The same idea [to create an online publishing consortium] has been bandied about by university leaders and head librarians in the United States for the past year. But the consortium . . . may be the first large-scale project designed to encourage scholars to publish their work on their own.
Chronicle of Higher Education
As Mary Case (1998) notes in a recent special issue of the Association of Research Libraries (ARL), scholarly communication and research "are the life blood of the advancement of knowledge". This is certainly true, much more so today than twenty-five years ago when Daniel Bell (1973) first envisioned the Information Age in which we are now living. Access to information of all sortsfrom basic to applied, social to naturalis essential for researchers, graduate students, industry, and even government. Indeed, establishing an adequate information infrastructure has become a basic policy requirement of many international governments.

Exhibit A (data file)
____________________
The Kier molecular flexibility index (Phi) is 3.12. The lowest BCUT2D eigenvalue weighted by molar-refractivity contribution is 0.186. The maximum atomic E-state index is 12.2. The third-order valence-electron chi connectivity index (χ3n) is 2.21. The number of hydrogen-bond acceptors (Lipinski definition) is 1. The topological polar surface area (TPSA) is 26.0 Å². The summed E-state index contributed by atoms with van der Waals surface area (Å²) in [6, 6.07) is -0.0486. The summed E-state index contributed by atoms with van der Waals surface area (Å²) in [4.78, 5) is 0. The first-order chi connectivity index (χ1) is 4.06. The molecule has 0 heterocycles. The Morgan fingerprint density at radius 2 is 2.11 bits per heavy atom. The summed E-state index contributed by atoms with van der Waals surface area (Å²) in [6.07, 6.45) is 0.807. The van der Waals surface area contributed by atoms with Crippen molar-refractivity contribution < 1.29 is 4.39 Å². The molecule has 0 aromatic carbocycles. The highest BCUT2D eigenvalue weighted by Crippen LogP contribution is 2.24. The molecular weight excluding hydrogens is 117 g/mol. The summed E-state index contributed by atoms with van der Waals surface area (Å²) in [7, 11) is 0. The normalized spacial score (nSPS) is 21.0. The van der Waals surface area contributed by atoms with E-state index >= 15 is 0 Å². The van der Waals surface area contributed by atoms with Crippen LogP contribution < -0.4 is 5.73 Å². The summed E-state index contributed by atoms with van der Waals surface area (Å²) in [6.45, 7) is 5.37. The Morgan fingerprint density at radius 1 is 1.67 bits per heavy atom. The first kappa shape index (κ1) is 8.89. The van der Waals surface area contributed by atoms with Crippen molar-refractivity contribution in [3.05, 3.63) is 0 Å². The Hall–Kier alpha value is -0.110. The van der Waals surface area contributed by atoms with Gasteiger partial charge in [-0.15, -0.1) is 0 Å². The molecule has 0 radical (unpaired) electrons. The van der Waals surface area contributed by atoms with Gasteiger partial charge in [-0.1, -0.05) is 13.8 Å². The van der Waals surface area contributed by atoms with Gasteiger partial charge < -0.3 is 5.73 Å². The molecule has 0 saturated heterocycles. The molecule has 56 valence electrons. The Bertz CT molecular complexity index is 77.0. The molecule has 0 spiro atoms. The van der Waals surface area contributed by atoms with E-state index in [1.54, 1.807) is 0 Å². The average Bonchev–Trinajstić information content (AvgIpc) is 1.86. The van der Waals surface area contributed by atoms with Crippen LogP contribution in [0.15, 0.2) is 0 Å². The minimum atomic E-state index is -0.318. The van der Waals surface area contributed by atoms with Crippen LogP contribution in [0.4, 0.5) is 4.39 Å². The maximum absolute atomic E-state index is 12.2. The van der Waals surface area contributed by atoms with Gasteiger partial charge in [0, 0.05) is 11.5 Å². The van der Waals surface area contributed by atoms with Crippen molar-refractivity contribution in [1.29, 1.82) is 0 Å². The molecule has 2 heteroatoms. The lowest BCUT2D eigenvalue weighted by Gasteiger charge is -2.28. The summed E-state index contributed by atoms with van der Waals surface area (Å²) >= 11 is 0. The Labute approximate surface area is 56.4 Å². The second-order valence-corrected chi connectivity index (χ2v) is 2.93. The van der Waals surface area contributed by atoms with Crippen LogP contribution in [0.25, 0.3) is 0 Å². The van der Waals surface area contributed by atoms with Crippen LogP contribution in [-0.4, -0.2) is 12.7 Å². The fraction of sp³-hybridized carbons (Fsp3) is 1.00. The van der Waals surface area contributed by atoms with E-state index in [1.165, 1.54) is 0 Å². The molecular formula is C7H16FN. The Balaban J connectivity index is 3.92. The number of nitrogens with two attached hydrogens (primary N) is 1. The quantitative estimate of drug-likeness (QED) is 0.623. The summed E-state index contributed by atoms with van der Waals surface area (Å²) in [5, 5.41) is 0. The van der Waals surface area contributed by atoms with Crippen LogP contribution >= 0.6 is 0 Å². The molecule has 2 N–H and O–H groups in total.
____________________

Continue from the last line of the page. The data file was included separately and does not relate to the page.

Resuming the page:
However, society currently suffers from an information crisis caused by a high-cost scholarly communication system. Until recently, this has been called a "serials" crises because the stakeholder most affected has been the academic library. As libraries have cut back on serial and monograph acquisitions, thereby "decimating their collections" (Case, 1998), it has become increasingly clear that this crisis extends past the library, into our classrooms and laboratories. Not only are whole lines of scholarship in danger of disappearing, but professionals in industry, government, and education are finding that the information that does remain available is too expensive to access.